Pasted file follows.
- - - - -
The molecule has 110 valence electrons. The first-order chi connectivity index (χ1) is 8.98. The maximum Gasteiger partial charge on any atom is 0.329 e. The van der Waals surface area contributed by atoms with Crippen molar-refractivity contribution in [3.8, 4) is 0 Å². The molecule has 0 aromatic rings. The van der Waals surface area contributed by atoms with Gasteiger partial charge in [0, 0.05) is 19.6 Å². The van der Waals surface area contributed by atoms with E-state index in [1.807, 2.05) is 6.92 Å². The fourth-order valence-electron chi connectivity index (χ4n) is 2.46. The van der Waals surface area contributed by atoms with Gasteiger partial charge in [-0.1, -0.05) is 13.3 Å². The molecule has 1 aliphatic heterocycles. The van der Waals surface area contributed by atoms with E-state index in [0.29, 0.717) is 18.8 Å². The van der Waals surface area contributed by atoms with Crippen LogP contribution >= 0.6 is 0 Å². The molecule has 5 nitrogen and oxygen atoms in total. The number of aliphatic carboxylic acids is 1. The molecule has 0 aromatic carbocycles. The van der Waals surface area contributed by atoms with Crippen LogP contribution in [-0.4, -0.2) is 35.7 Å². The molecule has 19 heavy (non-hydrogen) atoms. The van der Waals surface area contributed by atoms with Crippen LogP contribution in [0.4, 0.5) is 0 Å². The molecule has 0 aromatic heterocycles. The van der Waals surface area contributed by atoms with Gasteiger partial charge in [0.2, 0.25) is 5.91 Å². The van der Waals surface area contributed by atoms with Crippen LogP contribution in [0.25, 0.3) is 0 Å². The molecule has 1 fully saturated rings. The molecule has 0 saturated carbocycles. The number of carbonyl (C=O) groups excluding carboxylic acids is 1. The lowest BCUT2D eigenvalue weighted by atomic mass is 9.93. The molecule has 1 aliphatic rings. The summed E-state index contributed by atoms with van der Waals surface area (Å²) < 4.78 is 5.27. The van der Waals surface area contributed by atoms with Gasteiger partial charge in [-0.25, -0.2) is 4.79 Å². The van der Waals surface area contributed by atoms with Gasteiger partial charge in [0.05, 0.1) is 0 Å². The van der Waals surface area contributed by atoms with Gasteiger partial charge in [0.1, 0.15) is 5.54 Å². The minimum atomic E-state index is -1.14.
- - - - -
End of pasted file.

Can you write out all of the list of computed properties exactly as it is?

The molecule has 110 valence electrons. The first-order chi connectivity index (χ1) is 8.98. The maximum Gasteiger partial charge on any atom is 0.329 e. The van der Waals surface area contributed by atoms with Crippen molar-refractivity contribution in [3.8, 4) is 0 Å². The molecule has 0 aromatic rings. The van der Waals surface area contributed by atoms with Gasteiger partial charge in [0, 0.05) is 19.6 Å². The van der Waals surface area contributed by atoms with E-state index in [1.807, 2.05) is 6.92 Å². The fourth-order valence-electron chi connectivity index (χ4n) is 2.46. The van der Waals surface area contributed by atoms with Gasteiger partial charge in [-0.1, -0.05) is 13.3 Å². The molecule has 1 aliphatic heterocycles. The van der Waals surface area contributed by atoms with E-state index in [0.29, 0.717) is 18.8 Å². The van der Waals surface area contributed by atoms with Crippen LogP contribution >= 0.6 is 0 Å². The molecule has 5 nitrogen and oxygen atoms in total. The number of aliphatic carboxylic acids is 1. The molecule has 0 aromatic carbocycles. The van der Waals surface area contributed by atoms with Crippen LogP contribution in [-0.4, -0.2) is 35.7 Å². The molecule has 19 heavy (non-hydrogen) atoms. The van der Waals surface area contributed by atoms with Crippen LogP contribution in [0.4, 0.5) is 0 Å². The molecule has 0 aromatic heterocycles. The van der Waals surface area contributed by atoms with Gasteiger partial charge in [0.2, 0.25) is 5.91 Å². The van der Waals surface area contributed by atoms with Crippen LogP contribution in [0.25, 0.3) is 0 Å². The molecule has 1 fully saturated rings. The molecule has 0 saturated carbocycles. The number of carbonyl (C=O) groups excluding carboxylic acids is 1. The lowest BCUT2D eigenvalue weighted by atomic mass is 9.93. The molecule has 1 aliphatic rings. The summed E-state index contributed by atoms with van der Waals surface area (Å²) < 4.78 is 5.27. The van der Waals surface area contributed by atoms with Gasteiger partial charge in [-0.25, -0.2) is 4.79 Å². The van der Waals surface area contributed by atoms with Gasteiger partial charge in [0.05, 0.1) is 0 Å². The van der Waals surface area contributed by atoms with Gasteiger partial charge in [0.1, 0.15) is 5.54 Å². The minimum atomic E-state index is -1.14.